So, what do you do when faced with a flight to authority? You do the same thing that I did with my daughter. In Heifetz’s phrase, you “fail people’s expectations at a rate they can stand.” If my daughter told me she would practice for two hours if I promised not to let go, I would have said to her, “Let’s just keep at it.” And then I would run alongside her, holding on as if I had agreed to the bargain. But then, ever so slowly and carefully, I would let go for a moment and then grab it back—and so on and so on. In other words, I would keep her focused back on the task.
So what have we learned so far about a holding environment? We know it is uncomfortable enough that a person cannot avoid the problem and safe enough that they can try a new way of being. But how do we adjust the environment? How do we turn up the heat so that it becomes more uncomfortable and turn down the heat so that it feels safer?
The best way to turn up the heat is to make people, in Heifetz’s phrase, feel “the pinch of reality.” Reality is painful because the person really does need to change. The pinch of reality refers to the negative consequences that come from not changing. If you don’t quit smoking, you really will die. A model for how to do this is Rev. Baik. Even though he turned down the heat (i.e. made it more safe and less uncomfortable) by declaring that the board must reach consensus, he turned up the heat by making the board feel the pinch of reality. He collected stories about people who circled the neighborhood looking for parking and then gave up. And he brought those stories to the board. Perhaps he pointed at the congregation’s commitment to evangelism and asked how the church can claim to represent Jesus and turn away people who want to worship Jesus. He used specific stories and specific data to keep the board from ignoring the problem.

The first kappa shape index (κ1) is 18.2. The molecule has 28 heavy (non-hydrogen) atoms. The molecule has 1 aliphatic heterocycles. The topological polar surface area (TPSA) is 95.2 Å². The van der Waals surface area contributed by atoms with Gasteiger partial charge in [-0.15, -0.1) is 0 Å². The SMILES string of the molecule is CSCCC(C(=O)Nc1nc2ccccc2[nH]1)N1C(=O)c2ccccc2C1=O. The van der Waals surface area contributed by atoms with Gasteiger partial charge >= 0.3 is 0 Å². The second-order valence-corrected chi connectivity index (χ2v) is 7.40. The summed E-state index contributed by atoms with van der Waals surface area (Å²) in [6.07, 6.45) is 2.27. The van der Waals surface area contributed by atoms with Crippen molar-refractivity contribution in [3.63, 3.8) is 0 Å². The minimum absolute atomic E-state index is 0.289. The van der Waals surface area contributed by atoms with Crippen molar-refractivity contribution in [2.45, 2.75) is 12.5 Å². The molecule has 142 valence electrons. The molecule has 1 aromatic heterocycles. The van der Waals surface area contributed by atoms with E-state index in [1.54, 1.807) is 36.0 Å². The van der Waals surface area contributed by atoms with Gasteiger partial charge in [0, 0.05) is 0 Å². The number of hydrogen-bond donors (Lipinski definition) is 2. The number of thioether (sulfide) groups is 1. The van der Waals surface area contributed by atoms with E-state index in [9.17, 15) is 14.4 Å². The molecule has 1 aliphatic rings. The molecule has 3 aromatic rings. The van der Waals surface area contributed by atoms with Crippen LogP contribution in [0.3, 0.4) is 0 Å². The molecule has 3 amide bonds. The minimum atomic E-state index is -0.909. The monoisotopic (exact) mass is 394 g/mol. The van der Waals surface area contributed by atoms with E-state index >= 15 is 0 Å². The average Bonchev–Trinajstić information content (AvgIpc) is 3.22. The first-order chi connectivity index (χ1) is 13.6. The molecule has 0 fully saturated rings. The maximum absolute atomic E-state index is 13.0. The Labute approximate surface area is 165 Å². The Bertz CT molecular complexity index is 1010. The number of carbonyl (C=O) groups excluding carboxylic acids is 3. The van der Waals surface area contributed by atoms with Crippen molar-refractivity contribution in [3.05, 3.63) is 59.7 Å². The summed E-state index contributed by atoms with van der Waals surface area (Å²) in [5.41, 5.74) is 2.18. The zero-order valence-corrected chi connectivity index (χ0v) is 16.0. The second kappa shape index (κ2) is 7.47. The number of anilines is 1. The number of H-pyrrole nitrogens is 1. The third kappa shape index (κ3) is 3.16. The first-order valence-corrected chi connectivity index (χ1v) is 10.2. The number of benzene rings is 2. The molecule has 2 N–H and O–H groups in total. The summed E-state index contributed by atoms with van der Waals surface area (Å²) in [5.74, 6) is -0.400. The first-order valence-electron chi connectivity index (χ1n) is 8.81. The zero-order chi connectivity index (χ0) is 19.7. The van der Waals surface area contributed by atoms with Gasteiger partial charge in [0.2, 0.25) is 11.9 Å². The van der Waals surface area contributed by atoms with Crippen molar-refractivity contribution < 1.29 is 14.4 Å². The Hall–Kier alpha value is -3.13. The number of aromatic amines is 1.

The goal with making people feel the pinch of reality is for the person to “discover” for themselves their need to change. The elders of Rev. Baik’s church needed to discover for themselves that the church absolutely had to move. They had to discover that to avoid the problem was the same as turning people away. Rev. Baik could not discover that for them. Every month when the board met, he could put new stories before them. But they had to discover the problem. Each elder had to decide for himself that the congregation could not ignore the problem.